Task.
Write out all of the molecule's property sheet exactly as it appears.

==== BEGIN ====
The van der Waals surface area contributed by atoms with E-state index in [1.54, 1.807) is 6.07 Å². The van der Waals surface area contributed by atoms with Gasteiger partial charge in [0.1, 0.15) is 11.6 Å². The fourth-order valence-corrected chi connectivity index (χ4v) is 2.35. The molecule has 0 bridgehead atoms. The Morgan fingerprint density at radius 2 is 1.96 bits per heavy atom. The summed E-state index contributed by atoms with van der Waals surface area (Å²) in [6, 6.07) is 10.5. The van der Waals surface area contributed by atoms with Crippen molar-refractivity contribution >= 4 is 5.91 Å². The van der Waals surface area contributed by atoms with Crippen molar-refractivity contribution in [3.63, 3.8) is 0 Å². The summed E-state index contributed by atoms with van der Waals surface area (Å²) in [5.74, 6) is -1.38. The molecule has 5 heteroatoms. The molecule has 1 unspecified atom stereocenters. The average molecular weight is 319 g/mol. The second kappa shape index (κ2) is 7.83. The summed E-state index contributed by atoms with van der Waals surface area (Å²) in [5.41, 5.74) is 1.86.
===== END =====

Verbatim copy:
The van der Waals surface area contributed by atoms with E-state index in [1.54, 1.807) is 6.07 Å². The van der Waals surface area contributed by atoms with Gasteiger partial charge in [0.1, 0.15) is 11.6 Å². The fourth-order valence-corrected chi connectivity index (χ4v) is 2.35. The molecule has 0 bridgehead atoms. The Morgan fingerprint density at radius 2 is 1.96 bits per heavy atom. The summed E-state index contributed by atoms with van der Waals surface area (Å²) in [6, 6.07) is 10.5. The van der Waals surface area contributed by atoms with Crippen molar-refractivity contribution >= 4 is 5.91 Å². The van der Waals surface area contributed by atoms with Crippen molar-refractivity contribution in [3.63, 3.8) is 0 Å². The summed E-state index contributed by atoms with van der Waals surface area (Å²) in [5.74, 6) is -1.38. The molecule has 5 heteroatoms. The molecule has 1 unspecified atom stereocenters. The average molecular weight is 319 g/mol. The second kappa shape index (κ2) is 7.83. The summed E-state index contributed by atoms with van der Waals surface area (Å²) in [5.41, 5.74) is 1.86.